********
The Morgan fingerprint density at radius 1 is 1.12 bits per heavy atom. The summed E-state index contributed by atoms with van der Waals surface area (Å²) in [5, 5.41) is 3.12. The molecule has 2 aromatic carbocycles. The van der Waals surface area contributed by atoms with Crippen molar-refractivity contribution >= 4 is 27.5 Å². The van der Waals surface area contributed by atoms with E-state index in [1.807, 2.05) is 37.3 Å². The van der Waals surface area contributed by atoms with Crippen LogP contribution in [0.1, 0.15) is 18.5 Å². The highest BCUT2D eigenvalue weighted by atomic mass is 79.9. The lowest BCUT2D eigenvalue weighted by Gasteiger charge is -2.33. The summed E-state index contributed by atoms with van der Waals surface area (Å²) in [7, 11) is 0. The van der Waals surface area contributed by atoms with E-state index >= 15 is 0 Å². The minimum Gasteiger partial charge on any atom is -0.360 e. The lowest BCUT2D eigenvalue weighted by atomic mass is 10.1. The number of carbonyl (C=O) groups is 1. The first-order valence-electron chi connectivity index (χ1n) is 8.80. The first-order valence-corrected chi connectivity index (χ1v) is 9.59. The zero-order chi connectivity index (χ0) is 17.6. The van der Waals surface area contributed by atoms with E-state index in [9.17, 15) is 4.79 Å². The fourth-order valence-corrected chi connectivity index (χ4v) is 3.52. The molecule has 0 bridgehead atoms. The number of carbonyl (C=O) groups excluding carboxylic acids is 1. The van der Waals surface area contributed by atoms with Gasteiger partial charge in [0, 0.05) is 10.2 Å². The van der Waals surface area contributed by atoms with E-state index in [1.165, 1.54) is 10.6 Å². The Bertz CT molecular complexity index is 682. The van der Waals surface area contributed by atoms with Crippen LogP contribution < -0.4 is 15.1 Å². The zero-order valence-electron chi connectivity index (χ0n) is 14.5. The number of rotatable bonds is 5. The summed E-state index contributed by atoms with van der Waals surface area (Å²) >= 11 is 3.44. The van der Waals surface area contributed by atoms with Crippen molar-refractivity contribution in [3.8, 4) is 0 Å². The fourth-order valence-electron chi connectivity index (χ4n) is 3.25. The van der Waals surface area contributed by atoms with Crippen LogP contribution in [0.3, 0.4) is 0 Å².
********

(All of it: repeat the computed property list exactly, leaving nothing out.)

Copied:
The Morgan fingerprint density at radius 1 is 1.12 bits per heavy atom. The summed E-state index contributed by atoms with van der Waals surface area (Å²) in [5, 5.41) is 3.12. The molecule has 2 aromatic carbocycles. The van der Waals surface area contributed by atoms with Crippen molar-refractivity contribution >= 4 is 27.5 Å². The van der Waals surface area contributed by atoms with E-state index in [1.807, 2.05) is 37.3 Å². The van der Waals surface area contributed by atoms with Crippen LogP contribution in [0.1, 0.15) is 18.5 Å². The highest BCUT2D eigenvalue weighted by atomic mass is 79.9. The lowest BCUT2D eigenvalue weighted by Gasteiger charge is -2.33. The summed E-state index contributed by atoms with van der Waals surface area (Å²) in [7, 11) is 0. The van der Waals surface area contributed by atoms with E-state index >= 15 is 0 Å². The minimum Gasteiger partial charge on any atom is -0.360 e. The lowest BCUT2D eigenvalue weighted by atomic mass is 10.1. The number of carbonyl (C=O) groups is 1. The first-order valence-electron chi connectivity index (χ1n) is 8.80. The first-order valence-corrected chi connectivity index (χ1v) is 9.59. The zero-order chi connectivity index (χ0) is 17.6. The van der Waals surface area contributed by atoms with E-state index in [9.17, 15) is 4.79 Å². The fourth-order valence-corrected chi connectivity index (χ4v) is 3.52. The molecule has 0 bridgehead atoms. The number of carbonyl (C=O) groups excluding carboxylic acids is 1. The van der Waals surface area contributed by atoms with Gasteiger partial charge in [0, 0.05) is 10.2 Å². The van der Waals surface area contributed by atoms with E-state index in [1.165, 1.54) is 10.6 Å². The Bertz CT molecular complexity index is 682. The van der Waals surface area contributed by atoms with Crippen LogP contribution < -0.4 is 15.1 Å². The zero-order valence-electron chi connectivity index (χ0n) is 14.5. The number of rotatable bonds is 5. The summed E-state index contributed by atoms with van der Waals surface area (Å²) >= 11 is 3.44. The van der Waals surface area contributed by atoms with Crippen molar-refractivity contribution in [3.8, 4) is 0 Å². The fourth-order valence-electron chi connectivity index (χ4n) is 3.25. The van der Waals surface area contributed by atoms with Crippen LogP contribution in [0.3, 0.4) is 0 Å².